John Ellis considers cosmology, colloquiums and new collaborations

On 13 September, physicists from around the world joined John Ellis in a colloquium to celebrate his 65th birthday. In our last issue, we talked to John about the Higgs, the lack of the Higgs and extra dimensions. In this second part of the interview, John speaks about the colloquium and the wide range of topics it covered, all inspired by his career.


John Ellis in his office (July 2011).

How did your birthday colloquium come about?

When physicists here at CERN reach a “certain age” – or reach a transition point in their careers – it is traditional to hold some kind of colloquium. I had previously resisted pressure to hold one of these events. But this year, my official duties for the Organization have come to an end.  While it is unlikely you will see any difference in my working habits, it was a milestone that proved too important to not give into requests for an event.

Rather than a very long sequence of people talking about what they did with me in the dim and distant past, I asked my friends to organise the colloquium around what is going on now. There were discussions of the future of experimental and theoretical particle physics, as well as significant discussion on cosmology.


Two areas of physics that you've been instrumental in bringing together. When do you think the two will finally become a single area of study?

Quite honestly, I regard these fields of particle physics, and high-energy astrophysics or cosmology as already having basically merged. I don't really notice when I am writing a paper, whether I am writing a particle physics paper or a cosmology paper – often it is a combination of the two. There's a symbiotic relationship between the two fields – astrophysics and cosmology feed into particle physics, and vice versa. I am currently writing a paper about the theoretical implications of the non-discovery of supersymmetry so far at the LHC. The key elements of our analysis take what would you expect if supersymmetry were responsible for dark matter in order to explore what would you expect from astrophysical searches and cosmology experiments – all the while taking into account that supersymmetry has not yet been seen in the LHC.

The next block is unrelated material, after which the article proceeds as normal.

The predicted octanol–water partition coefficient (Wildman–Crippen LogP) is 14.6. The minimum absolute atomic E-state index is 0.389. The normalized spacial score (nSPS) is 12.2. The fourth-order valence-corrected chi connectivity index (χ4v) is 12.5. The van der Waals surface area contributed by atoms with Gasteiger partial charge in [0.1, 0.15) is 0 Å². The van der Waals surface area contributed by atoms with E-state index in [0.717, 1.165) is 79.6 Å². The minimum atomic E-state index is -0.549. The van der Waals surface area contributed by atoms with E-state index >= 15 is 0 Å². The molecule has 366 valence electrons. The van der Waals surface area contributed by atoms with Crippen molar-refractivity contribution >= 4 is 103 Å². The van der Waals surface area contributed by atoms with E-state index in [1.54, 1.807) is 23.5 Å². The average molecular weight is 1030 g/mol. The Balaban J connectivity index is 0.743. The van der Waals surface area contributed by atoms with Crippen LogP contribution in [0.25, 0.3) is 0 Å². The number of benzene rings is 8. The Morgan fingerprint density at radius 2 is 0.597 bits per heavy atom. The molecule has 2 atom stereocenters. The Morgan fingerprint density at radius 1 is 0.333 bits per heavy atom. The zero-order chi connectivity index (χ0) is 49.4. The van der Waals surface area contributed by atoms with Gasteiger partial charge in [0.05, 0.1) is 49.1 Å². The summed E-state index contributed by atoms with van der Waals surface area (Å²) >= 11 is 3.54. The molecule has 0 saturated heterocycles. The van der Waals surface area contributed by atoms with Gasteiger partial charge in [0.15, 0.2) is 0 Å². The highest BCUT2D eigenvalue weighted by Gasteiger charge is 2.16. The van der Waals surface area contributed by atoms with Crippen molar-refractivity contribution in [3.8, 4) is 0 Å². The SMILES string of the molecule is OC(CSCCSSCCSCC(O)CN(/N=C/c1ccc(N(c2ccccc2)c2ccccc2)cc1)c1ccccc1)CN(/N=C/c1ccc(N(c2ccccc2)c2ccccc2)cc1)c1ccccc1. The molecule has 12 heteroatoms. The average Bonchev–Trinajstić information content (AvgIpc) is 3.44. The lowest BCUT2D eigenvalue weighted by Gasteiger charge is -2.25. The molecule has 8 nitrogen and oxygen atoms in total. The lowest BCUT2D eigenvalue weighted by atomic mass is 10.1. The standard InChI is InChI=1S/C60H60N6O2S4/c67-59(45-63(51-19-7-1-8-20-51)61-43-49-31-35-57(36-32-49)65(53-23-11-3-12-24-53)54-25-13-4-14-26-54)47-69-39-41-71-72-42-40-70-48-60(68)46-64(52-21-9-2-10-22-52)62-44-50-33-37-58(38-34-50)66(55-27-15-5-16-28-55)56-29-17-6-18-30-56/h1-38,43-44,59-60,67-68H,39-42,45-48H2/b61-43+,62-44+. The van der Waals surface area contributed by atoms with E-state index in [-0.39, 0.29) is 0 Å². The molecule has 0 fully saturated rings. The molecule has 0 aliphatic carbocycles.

The colloquium also addressed expanding CERN's scientific collaborations outside Europe. What do you think the future will look like for CERN's non-European collaborators?

I acted as non-member state representative for 13 years, and now I really like to think of the E in CERN as meaning “Everywhere”, as opposed to “European”. More and more non-European states are taking steps to formalise their relationship with the Organization. The first non-European nation, Israel, signed on September 16th to become an Associate Member State of the Organisation, on the way to becoming a full Member State. Other non-European countries – like Brazil and India – are actively considering at least becoming Associate Members.

In some sense, these new collaborations are merely formalising existing relationships. Many of these countries have had physicists working at CERN for a long time; they've been part of the CERN community for decades.

I think this global quality is intrinsic to particle physics, as it deals with subjects that are of interest to everybody. Whether you live in Africa, Latin America, Australia – anywhere – you are interested in the fundamental questions explored at CERN. What is dark matter? How did the universe evolve? What is matter made of? These are universal questions undefined by geography, and it is only natural that people from across the globe are interested in working on them.

On the other side of the coin, it has become clear that this type of research requires massive resources. We are at a stage where, as a scientific community, there are very few centres in the world where this research is done at the cutting edge. We're evolving toward a situation where we will have a limited number of laboratories around the world, and each will be the “world centre” for a particular type of fundamental physics. While CERN might be the world centre for doing collider physics at high energies, another laboratory may be the world centre for precision physics at lower energies, another for neutrino physics, and so on.

When we are planning our future projects we need to think of them as global projects, with stakeholders around the world. Some of them may already be members of the Organisation, while others may be outside the Organisation but could join on an ad-hoc basis for that particular project. This might be the case for the LHC upgrade, CLIC or the ILC. The world is becoming a ‘subnuclear family’.

by Katarina Anthony